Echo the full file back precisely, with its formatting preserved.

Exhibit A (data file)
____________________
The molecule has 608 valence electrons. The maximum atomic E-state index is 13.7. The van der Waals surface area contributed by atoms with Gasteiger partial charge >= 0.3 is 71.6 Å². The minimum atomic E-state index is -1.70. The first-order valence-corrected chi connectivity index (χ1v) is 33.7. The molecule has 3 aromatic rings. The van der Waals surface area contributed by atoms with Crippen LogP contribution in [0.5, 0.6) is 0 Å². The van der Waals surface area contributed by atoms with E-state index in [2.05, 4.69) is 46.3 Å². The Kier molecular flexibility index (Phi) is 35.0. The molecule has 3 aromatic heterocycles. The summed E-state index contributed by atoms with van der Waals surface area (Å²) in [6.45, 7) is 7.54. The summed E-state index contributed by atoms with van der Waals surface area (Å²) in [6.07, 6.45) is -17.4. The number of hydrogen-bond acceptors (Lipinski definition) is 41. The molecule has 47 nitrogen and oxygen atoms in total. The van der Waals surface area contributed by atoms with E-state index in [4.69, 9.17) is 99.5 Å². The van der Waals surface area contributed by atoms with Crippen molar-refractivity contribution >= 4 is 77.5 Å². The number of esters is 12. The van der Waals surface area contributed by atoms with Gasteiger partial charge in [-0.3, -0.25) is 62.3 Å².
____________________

The molecule has 608 valence electrons. The maximum atomic E-state index is 13.7. The van der Waals surface area contributed by atoms with Gasteiger partial charge >= 0.3 is 71.6 Å². The minimum atomic E-state index is -1.70. The first-order valence-corrected chi connectivity index (χ1v) is 33.7. The molecule has 3 aromatic rings. The van der Waals surface area contributed by atoms with Crippen LogP contribution in [0.5, 0.6) is 0 Å². The van der Waals surface area contributed by atoms with E-state index in [2.05, 4.69) is 46.3 Å². The Kier molecular flexibility index (Phi) is 35.0. The molecule has 3 aromatic heterocycles. The summed E-state index contributed by atoms with van der Waals surface area (Å²) in [6.45, 7) is 7.54. The summed E-state index contributed by atoms with van der Waals surface area (Å²) in [6.07, 6.45) is -17.4. The number of hydrogen-bond acceptors (Lipinski definition) is 41. The molecule has 47 nitrogen and oxygen atoms in total. The van der Waals surface area contributed by atoms with E-state index in [4.69, 9.17) is 99.5 Å². The van der Waals surface area contributed by atoms with Crippen molar-refractivity contribution >= 4 is 77.5 Å². The number of esters is 12. The van der Waals surface area contributed by atoms with Gasteiger partial charge in [-0.3, -0.25) is 62.3 Å².